Spring is in the air and another opportunity to take part in Six Degrees of Separation, a monthly link-up hosted by Kate at Books Are My Favourite and Best. Each month a book is chosen as a starting point and linked to six other books to form a chain. Of course, it does help if you know the starting book, but once again this month I do not! The book is Wolfe Island by Lucy Treloar and the blurb states: For years Kitty Hawke has lived alone on Wolfe Island, witness to the island’s erosion and clinging to the ghosts of her past. Her work as a sculptor and her wolfdog Girl are enough. News of mainland turmoil is as distant as myth until refugees from that world arrive: her granddaughter Cat, and Luis and Alejandra, a brother and sister escaping persecution. When threats from the mainland draw closer, they are forced to flee for their lives. They travel north through winter, a journey during which Kitty must decide what she will do to protect the people she loves.
I want to move away from end-of-the-world narratives, as they feel a bit too topical at the moment. So instead I will focus on the fact that Lucy Treloar is an Australian writer. I have to admit I only very seldom get to read writers from Australia, especially women writers. One Australian author I particularly admire (although she travelled so much, she must surely have considered herself a global nomad author) is Shirley Hazzard. One book of hers I always, always recommend is the collection of linked short stories People in Glass Houses, which is a brilliant satire of the United Nations in particular (but really of all international organisations).
There are far too few good novels about office life, especially considering we spend so much of our time there. Perhaps publishers assume we all seek escapism rather than to be reminded of our deadly everyday? Another book about office life which I greatly enjoyed is Jonas Karlsson’s The Room, translated by Neil Smith. A narrator who evades all description and manages to find that secret escape room that I’m sure we’ve all longed for at the office at times. When I read it five years ago, I said: Very sharp, painfully funny but also ouch-harsh observations of office politics and recognisable office characters. Plus the lovely corporate jargon we all love to espouse at times. A short, unusual book which tests our own capacity for tolerance and imagination.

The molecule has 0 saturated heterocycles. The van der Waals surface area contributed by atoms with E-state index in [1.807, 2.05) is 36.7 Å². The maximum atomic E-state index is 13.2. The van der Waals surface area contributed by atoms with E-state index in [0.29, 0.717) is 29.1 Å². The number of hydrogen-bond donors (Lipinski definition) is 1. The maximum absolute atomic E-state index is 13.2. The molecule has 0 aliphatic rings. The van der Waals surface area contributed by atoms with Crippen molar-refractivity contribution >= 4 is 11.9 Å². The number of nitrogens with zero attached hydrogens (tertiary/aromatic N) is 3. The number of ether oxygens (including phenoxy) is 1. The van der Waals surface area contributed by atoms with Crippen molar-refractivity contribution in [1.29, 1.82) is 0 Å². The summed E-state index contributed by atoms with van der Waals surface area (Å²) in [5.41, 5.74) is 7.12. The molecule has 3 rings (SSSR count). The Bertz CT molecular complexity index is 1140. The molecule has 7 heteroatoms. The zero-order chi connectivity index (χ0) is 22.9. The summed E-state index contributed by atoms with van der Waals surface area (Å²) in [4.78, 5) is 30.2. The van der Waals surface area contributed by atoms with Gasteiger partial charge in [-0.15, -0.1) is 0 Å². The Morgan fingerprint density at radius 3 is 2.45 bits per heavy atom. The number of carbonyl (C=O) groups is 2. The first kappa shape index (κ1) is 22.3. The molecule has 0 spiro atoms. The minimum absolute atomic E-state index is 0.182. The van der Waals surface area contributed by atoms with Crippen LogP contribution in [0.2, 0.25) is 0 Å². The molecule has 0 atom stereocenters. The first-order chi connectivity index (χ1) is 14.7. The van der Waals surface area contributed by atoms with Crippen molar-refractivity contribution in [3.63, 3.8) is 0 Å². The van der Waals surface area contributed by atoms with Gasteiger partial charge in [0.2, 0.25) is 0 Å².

Turns out, there are a lot of novels with ‘room’ in their title, so I will opt for quite a well-known one next, one that I would like to re-read, as I was in my late teens or early 20s when I read it. Giovanni’s Room by James Baldwin is a classic of gay literature, a story evoking all the giddiness of falling in love, but ultimately all the sadness and suffering of a failed love.
The book is set in Paris, so of course I couldn’t resist picking another novel set in Paris for my next link. I saw it recently on the library shelves at university and was very tempted to pick it up for a re-read. Zola’s The Masterpiece is the tragic story of Claude Lantier, an ambitious and talented young artist who has come from the provinces to conquer Paris but is conquered instead by the flaws of his own genius. Another young man seduced but ultimately undone by the bright lights of Paris!
One book about art and artists that I was obsessed with in my childhood, so much so that I took it with me on a family trip to Florence and insisted that we walk through the streets as described in its pages, was Irving Stone’s The Agony and the Ecstasy, a fictional biography of Michelangelo. I don’t know if it’s well regarded nowadays, or if it’s perceived as somewhat dated, but at the time I loved the descriptions of Florence and Rome, but above all, how the author managed to enter Michelangelo’s mind (via his notebooks, if I am not mistaken) and described the creative process.
My final link is via the word ‘ecstasy’ to a book that was part of my anthropological training. Mircea Eliade’s Shamanism: Archaic Techniques of Ecstasy was written in the 1950s but remains one of the key texts in the anthropology of religion. Needless to say, I’ve always been fascinated by this strange phenomenon of the Shaman, both healer and threat, revered and feared, the madman and the poet who does not subscribe to society’s rules.
So this month we have travelled from Australia to the United States to Sweden and Paris, to Florence and, in the last book, from Siberia to South America to Tibet and China and pretty much everywhere in-between. I’ve also noticed that I’ve mentioned mainly male authors this month, so will endeavour to change the proportion next month. Where will your six links take you?